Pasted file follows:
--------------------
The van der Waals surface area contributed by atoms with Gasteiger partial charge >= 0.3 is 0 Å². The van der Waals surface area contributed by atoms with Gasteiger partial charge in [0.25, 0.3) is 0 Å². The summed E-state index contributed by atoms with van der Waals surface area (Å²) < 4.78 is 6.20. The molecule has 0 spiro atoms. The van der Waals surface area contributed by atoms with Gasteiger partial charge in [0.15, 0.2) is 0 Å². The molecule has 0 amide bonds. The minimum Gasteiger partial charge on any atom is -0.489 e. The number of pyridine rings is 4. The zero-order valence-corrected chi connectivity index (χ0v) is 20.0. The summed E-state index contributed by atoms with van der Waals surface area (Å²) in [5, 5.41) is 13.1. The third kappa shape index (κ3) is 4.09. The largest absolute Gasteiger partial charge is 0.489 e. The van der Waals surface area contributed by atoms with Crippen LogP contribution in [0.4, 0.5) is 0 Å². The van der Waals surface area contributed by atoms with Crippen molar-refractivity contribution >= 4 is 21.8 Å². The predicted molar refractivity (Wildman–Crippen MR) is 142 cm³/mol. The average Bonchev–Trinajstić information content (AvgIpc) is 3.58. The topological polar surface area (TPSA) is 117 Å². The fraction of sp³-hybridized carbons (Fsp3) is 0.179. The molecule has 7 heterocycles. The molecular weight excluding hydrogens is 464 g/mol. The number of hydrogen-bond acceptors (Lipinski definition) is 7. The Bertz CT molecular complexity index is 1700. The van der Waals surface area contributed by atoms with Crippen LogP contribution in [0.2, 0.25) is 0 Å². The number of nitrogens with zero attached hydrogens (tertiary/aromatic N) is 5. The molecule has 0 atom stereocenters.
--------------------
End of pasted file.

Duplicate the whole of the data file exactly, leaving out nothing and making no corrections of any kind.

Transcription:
The van der Waals surface area contributed by atoms with Gasteiger partial charge >= 0.3 is 0 Å². The van der Waals surface area contributed by atoms with Gasteiger partial charge in [0.25, 0.3) is 0 Å². The summed E-state index contributed by atoms with van der Waals surface area (Å²) < 4.78 is 6.20. The molecule has 0 spiro atoms. The van der Waals surface area contributed by atoms with Gasteiger partial charge in [0.15, 0.2) is 0 Å². The molecule has 0 amide bonds. The minimum Gasteiger partial charge on any atom is -0.489 e. The number of pyridine rings is 4. The zero-order valence-corrected chi connectivity index (χ0v) is 20.0. The summed E-state index contributed by atoms with van der Waals surface area (Å²) in [5, 5.41) is 13.1. The third kappa shape index (κ3) is 4.09. The largest absolute Gasteiger partial charge is 0.489 e. The van der Waals surface area contributed by atoms with Crippen LogP contribution in [0.4, 0.5) is 0 Å². The van der Waals surface area contributed by atoms with Crippen molar-refractivity contribution >= 4 is 21.8 Å². The predicted molar refractivity (Wildman–Crippen MR) is 142 cm³/mol. The average Bonchev–Trinajstić information content (AvgIpc) is 3.58. The topological polar surface area (TPSA) is 117 Å². The fraction of sp³-hybridized carbons (Fsp3) is 0.179. The molecule has 7 heterocycles. The molecular weight excluding hydrogens is 464 g/mol. The number of hydrogen-bond acceptors (Lipinski definition) is 7. The Bertz CT molecular complexity index is 1700. The van der Waals surface area contributed by atoms with Crippen LogP contribution in [0.2, 0.25) is 0 Å². The number of nitrogens with zero attached hydrogens (tertiary/aromatic N) is 5. The molecule has 0 atom stereocenters.